Paromita Mondal, B. Optom Student

NSHM Knowledge Campus, Durgapur, India


Microbial keratitis is an acute and localised corneal infection and can have a significant and negative influence on visual function. Certain viruses, bacteria, fungi, and amoebae can be the source of infection. It has been seen that ocular surface disorders, contact lens wear, diabetes, eye trauma or surgery, and lowered immune system are the common factors that can also put individuals at increased risk. There are around 1.2 to 2 million occurrences of corneal blindness due to ocular trauma and corneal ulcers occur each year, 90% of them are in underdeveloped nations depicting.(1) Although, it is uncommon in developed countries, it remains a leading cause of permanent blindness in developing countries like India.

Treatment of microbial keratitis is difficult to manage for eye care professionals as it requires a competent plan to protect eyesight. It is expected that only 50% of eyes would recover with a favourable visual result if the diagnosis and beginning of adequate antibiotic therapy are delayed.(2) As the first point of contact, optometrists must comprehend when to refer patients and when not to do so in order to save the sight but treating ocular infection is a major issue across the world because of following reasons:

  • Delayed diagnosis
  • Diverse variety of pathogen
  • Limited access to clinical services
  • Ineffective medications
  • Rising antibiotic resistance due to developing patterns of bacterial resistance and non-compliance

As a response, there is an increasing demand for a treatment strategy that delivers wide and quick antimicrobial efficacy while minimising toxicity and bacteria resistance. Ease of use, convenience, and therapy availability are additional important motivators worth investigating beyond routine eye drop treatment regimens.

As investigated by Marasini, S. et al., light-based anti-infective technology presents an exciting possibility as it is safe and effective in treating acute and chronic infections. (3) Ultraviolet C (UVC) is a component of the electromagnetic spectrum with wavelengths ranging from 200 to 280 nm, and the mechanism of UVC inactivation of microorganisms is to destroy the genetic material in the cell’s nucleus or nucleic acids in the virus. (4) He demonstrated that UVC can minimise morbidity and the number of eyes lost while inflicting no harm to healthy tissue and can be treated at an early stage without knowing what the organism was or if antibiotic resistance was present. Early studies show that relatively low doses of UVC at 265 nm are effective against a variety of bacteria in vitro and in vivo (1 second of treatment). (2)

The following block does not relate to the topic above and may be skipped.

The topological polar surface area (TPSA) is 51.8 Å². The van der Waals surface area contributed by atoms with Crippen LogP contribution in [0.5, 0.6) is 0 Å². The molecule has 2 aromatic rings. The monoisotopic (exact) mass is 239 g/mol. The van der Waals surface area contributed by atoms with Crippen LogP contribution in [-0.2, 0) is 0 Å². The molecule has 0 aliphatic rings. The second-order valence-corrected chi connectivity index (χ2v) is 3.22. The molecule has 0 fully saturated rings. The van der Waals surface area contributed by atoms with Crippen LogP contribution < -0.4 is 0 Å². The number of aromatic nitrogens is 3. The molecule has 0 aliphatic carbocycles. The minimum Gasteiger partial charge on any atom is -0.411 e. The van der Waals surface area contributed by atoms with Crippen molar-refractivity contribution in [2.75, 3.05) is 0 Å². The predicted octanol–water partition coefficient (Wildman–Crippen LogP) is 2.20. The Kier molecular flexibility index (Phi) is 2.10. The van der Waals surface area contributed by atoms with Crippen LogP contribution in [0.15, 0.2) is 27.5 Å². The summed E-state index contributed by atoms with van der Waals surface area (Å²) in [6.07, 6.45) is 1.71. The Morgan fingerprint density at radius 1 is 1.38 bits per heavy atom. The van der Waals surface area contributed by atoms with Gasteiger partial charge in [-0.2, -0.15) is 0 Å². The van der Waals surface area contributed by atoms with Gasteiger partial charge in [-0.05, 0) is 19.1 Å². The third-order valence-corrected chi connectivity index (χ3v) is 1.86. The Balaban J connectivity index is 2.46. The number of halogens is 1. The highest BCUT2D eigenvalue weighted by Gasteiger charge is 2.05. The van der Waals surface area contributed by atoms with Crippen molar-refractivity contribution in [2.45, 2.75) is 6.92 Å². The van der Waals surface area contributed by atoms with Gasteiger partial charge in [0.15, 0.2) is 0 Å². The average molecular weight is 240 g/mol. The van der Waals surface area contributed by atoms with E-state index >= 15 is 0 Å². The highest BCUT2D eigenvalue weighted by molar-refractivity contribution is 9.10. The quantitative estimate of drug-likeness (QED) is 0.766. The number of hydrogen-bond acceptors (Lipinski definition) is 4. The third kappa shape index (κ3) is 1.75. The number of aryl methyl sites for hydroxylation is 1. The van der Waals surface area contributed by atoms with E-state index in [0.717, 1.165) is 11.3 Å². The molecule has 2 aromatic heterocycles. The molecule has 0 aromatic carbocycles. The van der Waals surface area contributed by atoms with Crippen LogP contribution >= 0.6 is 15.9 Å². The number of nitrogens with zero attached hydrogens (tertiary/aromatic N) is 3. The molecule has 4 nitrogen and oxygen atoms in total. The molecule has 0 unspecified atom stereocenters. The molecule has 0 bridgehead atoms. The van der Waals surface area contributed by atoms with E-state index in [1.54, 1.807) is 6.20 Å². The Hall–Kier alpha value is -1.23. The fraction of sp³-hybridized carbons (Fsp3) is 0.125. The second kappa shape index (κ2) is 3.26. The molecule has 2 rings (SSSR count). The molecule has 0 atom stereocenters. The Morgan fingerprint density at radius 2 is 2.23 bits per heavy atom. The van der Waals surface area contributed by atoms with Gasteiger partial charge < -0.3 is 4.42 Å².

Marasini, S et. al., demonstrated that twice daily 15 second exposures of low intensity (1.93mJ/cm2) 265 nm UVC can safely (4) and effectively (5) manage highly pathogenic bacterium P. aeruginosa ocular infection. In this preclinical study cornea was demonstrated to heal completely usually within 24 hours of treatment in an in-vivo infection model.

With such ground-breaking innovative anti-infective therapies under research, the future is looking progressively brighter for patients affected by microbial keratitis.



  1. Whitcher, J. P., & Srinivasan, M. (1997, August 1). Corneal ulceration in the developing world—a silent epidemic. British Journal of Ophthalmology, 81(8), 622–623.
  2. Marasini, S., Dean, S. J., Swift, S., & Craig, J. P. (2022, February). Efficacy of antimicrobial UVC in treating infectious keratitis: an in vivo study. Contact Lens and Anterior Eye, 45(1), 101643.
  3. Marasini, S., Zhang, A. C., Dean, S. J., Swift, S., & Craig, J. P. (2021, July). Safety and efficacy of UV application for superficial infections in humans: A systematic review and meta-analysis. The Ocular Surface, 21, 331–344.
  4. Marasini, S., Mugisho, O. O., Swift, S., Read, H., Rupenthal, I. D., Dean, S. J., & Craig, J. P. (2021, April). Effect of therapeutic UVC on corneal DNA: Safety assessment for potential keratitis treatment. The Ocular Surface, 20, 130–138.
  5. Marasini, S., Dean, S. J., Swift, S., Perera, J., Rupenthal, I. D., Wang, T., Read, H., & Craig, J. P. (2022, July). Preclinical confirmation of UVC efficacy in treating infectious keratitis. The Ocular Surface, 25, 76–86.